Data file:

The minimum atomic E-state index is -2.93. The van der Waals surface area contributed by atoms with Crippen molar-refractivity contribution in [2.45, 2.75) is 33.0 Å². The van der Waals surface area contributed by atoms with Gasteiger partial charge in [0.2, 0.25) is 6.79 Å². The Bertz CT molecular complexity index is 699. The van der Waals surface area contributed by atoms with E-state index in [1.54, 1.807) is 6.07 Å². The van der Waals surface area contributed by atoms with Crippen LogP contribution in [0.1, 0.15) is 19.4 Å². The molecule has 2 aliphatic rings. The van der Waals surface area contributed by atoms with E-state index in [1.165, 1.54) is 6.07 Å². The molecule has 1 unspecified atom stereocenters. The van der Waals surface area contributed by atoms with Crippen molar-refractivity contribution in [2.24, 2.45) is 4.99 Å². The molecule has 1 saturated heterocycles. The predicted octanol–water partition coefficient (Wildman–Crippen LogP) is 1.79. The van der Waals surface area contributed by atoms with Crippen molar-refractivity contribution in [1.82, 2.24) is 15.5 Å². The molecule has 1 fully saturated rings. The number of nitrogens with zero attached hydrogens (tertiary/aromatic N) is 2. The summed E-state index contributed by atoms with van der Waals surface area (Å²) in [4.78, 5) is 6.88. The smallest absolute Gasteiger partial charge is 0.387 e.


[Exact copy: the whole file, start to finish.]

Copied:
The minimum atomic E-state index is -2.93. The van der Waals surface area contributed by atoms with Crippen molar-refractivity contribution in [2.45, 2.75) is 33.0 Å². The van der Waals surface area contributed by atoms with Gasteiger partial charge in [0.2, 0.25) is 6.79 Å². The Bertz CT molecular complexity index is 699. The van der Waals surface area contributed by atoms with E-state index in [1.54, 1.807) is 6.07 Å². The van der Waals surface area contributed by atoms with Crippen LogP contribution in [0.1, 0.15) is 19.4 Å². The molecule has 2 aliphatic rings. The van der Waals surface area contributed by atoms with E-state index in [1.165, 1.54) is 6.07 Å². The molecule has 1 unspecified atom stereocenters. The van der Waals surface area contributed by atoms with Crippen molar-refractivity contribution in [2.24, 2.45) is 4.99 Å². The molecule has 1 saturated heterocycles. The predicted octanol–water partition coefficient (Wildman–Crippen LogP) is 1.79. The van der Waals surface area contributed by atoms with Crippen molar-refractivity contribution in [1.82, 2.24) is 15.5 Å². The molecule has 1 fully saturated rings. The number of nitrogens with zero attached hydrogens (tertiary/aromatic N) is 2. The summed E-state index contributed by atoms with van der Waals surface area (Å²) in [4.78, 5) is 6.88. The smallest absolute Gasteiger partial charge is 0.387 e.